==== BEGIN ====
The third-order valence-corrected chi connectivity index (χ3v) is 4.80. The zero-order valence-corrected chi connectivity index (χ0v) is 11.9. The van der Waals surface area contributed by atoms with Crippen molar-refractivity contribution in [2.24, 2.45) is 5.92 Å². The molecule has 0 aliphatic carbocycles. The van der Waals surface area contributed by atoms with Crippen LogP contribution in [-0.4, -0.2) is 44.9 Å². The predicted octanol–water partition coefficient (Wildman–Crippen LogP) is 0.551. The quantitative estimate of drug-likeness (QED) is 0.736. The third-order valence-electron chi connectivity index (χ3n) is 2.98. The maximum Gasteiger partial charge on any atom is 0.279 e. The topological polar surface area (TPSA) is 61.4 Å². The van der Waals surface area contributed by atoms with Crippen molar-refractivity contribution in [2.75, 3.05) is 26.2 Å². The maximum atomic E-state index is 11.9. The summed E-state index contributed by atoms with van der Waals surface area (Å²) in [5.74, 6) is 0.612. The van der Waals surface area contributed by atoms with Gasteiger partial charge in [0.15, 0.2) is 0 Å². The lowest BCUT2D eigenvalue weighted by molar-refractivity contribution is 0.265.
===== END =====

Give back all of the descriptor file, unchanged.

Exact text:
The third-order valence-corrected chi connectivity index (χ3v) is 4.80. The zero-order valence-corrected chi connectivity index (χ0v) is 11.9. The van der Waals surface area contributed by atoms with Crippen molar-refractivity contribution in [2.24, 2.45) is 5.92 Å². The molecule has 0 aliphatic carbocycles. The van der Waals surface area contributed by atoms with Crippen LogP contribution in [-0.4, -0.2) is 44.9 Å². The predicted octanol–water partition coefficient (Wildman–Crippen LogP) is 0.551. The quantitative estimate of drug-likeness (QED) is 0.736. The third-order valence-electron chi connectivity index (χ3n) is 2.98. The maximum Gasteiger partial charge on any atom is 0.279 e. The topological polar surface area (TPSA) is 61.4 Å². The van der Waals surface area contributed by atoms with Crippen molar-refractivity contribution in [2.75, 3.05) is 26.2 Å². The maximum atomic E-state index is 11.9. The summed E-state index contributed by atoms with van der Waals surface area (Å²) in [5.74, 6) is 0.612. The van der Waals surface area contributed by atoms with Gasteiger partial charge in [0.15, 0.2) is 0 Å². The lowest BCUT2D eigenvalue weighted by molar-refractivity contribution is 0.265.